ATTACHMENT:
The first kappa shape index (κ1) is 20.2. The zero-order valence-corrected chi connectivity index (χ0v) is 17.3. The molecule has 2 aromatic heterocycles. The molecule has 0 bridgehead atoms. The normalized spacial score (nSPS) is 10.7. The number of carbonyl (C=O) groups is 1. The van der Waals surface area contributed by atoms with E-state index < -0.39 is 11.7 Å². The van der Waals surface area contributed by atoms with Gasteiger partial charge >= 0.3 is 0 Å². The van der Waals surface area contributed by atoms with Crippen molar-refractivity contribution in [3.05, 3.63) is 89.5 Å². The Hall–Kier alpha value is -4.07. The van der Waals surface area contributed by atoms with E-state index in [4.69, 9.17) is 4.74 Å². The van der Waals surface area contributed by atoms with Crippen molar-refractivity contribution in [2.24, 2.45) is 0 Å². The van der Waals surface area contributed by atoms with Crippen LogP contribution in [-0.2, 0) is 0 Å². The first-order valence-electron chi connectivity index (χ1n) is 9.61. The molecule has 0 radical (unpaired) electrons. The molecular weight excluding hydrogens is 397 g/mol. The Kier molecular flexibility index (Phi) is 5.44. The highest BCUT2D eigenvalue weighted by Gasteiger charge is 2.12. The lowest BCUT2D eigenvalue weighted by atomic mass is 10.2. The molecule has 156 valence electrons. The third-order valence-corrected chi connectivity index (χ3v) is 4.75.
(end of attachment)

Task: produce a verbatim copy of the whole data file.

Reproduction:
The first kappa shape index (κ1) is 20.2. The zero-order valence-corrected chi connectivity index (χ0v) is 17.3. The molecule has 2 aromatic heterocycles. The molecule has 0 bridgehead atoms. The normalized spacial score (nSPS) is 10.7. The number of carbonyl (C=O) groups is 1. The van der Waals surface area contributed by atoms with E-state index < -0.39 is 11.7 Å². The van der Waals surface area contributed by atoms with Gasteiger partial charge >= 0.3 is 0 Å². The van der Waals surface area contributed by atoms with Crippen molar-refractivity contribution in [3.05, 3.63) is 89.5 Å². The Hall–Kier alpha value is -4.07. The van der Waals surface area contributed by atoms with E-state index in [4.69, 9.17) is 4.74 Å². The van der Waals surface area contributed by atoms with Crippen molar-refractivity contribution in [2.24, 2.45) is 0 Å². The van der Waals surface area contributed by atoms with Crippen LogP contribution in [-0.2, 0) is 0 Å². The first-order valence-electron chi connectivity index (χ1n) is 9.61. The molecule has 0 radical (unpaired) electrons. The molecular weight excluding hydrogens is 397 g/mol. The Kier molecular flexibility index (Phi) is 5.44. The highest BCUT2D eigenvalue weighted by Gasteiger charge is 2.12. The lowest BCUT2D eigenvalue weighted by atomic mass is 10.2. The molecule has 156 valence electrons. The third-order valence-corrected chi connectivity index (χ3v) is 4.75.